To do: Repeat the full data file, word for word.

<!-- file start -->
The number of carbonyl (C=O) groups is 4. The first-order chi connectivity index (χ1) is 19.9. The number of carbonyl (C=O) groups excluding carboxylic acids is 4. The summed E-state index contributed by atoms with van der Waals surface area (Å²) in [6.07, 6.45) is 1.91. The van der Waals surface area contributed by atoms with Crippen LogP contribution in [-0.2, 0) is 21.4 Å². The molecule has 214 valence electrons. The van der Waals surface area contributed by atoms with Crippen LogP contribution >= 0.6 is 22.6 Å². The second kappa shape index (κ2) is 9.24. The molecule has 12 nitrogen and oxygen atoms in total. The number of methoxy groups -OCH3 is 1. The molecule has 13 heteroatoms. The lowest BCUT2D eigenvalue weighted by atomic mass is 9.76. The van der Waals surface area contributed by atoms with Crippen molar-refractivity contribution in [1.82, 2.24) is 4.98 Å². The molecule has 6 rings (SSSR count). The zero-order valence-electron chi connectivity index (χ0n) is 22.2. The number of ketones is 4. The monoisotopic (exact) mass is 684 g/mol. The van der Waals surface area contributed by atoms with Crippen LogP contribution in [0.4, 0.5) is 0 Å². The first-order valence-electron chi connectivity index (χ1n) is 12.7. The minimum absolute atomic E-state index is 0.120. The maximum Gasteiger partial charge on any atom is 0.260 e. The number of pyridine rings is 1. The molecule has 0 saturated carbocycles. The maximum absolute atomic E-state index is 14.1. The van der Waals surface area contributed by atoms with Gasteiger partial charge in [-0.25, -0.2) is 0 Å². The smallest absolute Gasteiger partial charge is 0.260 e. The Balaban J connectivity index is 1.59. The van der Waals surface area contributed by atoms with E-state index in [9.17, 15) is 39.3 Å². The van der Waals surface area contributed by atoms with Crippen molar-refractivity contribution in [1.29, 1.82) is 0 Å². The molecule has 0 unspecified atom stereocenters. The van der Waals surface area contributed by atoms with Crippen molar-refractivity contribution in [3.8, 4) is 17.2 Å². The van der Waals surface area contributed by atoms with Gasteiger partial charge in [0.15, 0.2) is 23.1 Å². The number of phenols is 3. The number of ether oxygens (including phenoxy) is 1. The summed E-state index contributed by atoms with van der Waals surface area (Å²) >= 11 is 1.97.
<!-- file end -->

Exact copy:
The number of carbonyl (C=O) groups is 4. The first-order chi connectivity index (χ1) is 19.9. The number of carbonyl (C=O) groups excluding carboxylic acids is 4. The summed E-state index contributed by atoms with van der Waals surface area (Å²) in [6.07, 6.45) is 1.91. The van der Waals surface area contributed by atoms with Crippen LogP contribution in [-0.2, 0) is 21.4 Å². The molecule has 214 valence electrons. The van der Waals surface area contributed by atoms with Crippen LogP contribution >= 0.6 is 22.6 Å². The second kappa shape index (κ2) is 9.24. The molecule has 12 nitrogen and oxygen atoms in total. The number of methoxy groups -OCH3 is 1. The molecule has 13 heteroatoms. The lowest BCUT2D eigenvalue weighted by atomic mass is 9.76. The van der Waals surface area contributed by atoms with Crippen molar-refractivity contribution in [1.82, 2.24) is 4.98 Å². The molecule has 6 rings (SSSR count). The zero-order valence-electron chi connectivity index (χ0n) is 22.2. The number of ketones is 4. The monoisotopic (exact) mass is 684 g/mol. The van der Waals surface area contributed by atoms with Crippen LogP contribution in [0.4, 0.5) is 0 Å². The first-order valence-electron chi connectivity index (χ1n) is 12.7. The minimum absolute atomic E-state index is 0.120. The maximum Gasteiger partial charge on any atom is 0.260 e. The number of pyridine rings is 1. The molecule has 0 saturated carbocycles. The maximum absolute atomic E-state index is 14.1. The van der Waals surface area contributed by atoms with Gasteiger partial charge in [-0.25, -0.2) is 0 Å². The smallest absolute Gasteiger partial charge is 0.260 e. The Balaban J connectivity index is 1.59. The van der Waals surface area contributed by atoms with E-state index in [9.17, 15) is 39.3 Å². The van der Waals surface area contributed by atoms with Crippen molar-refractivity contribution in [1.29, 1.82) is 0 Å². The molecule has 0 unspecified atom stereocenters. The van der Waals surface area contributed by atoms with Crippen molar-refractivity contribution in [3.8, 4) is 17.2 Å². The van der Waals surface area contributed by atoms with Gasteiger partial charge in [0.15, 0.2) is 23.1 Å². The number of phenols is 3. The number of ether oxygens (including phenoxy) is 1. The summed E-state index contributed by atoms with van der Waals surface area (Å²) >= 11 is 1.97.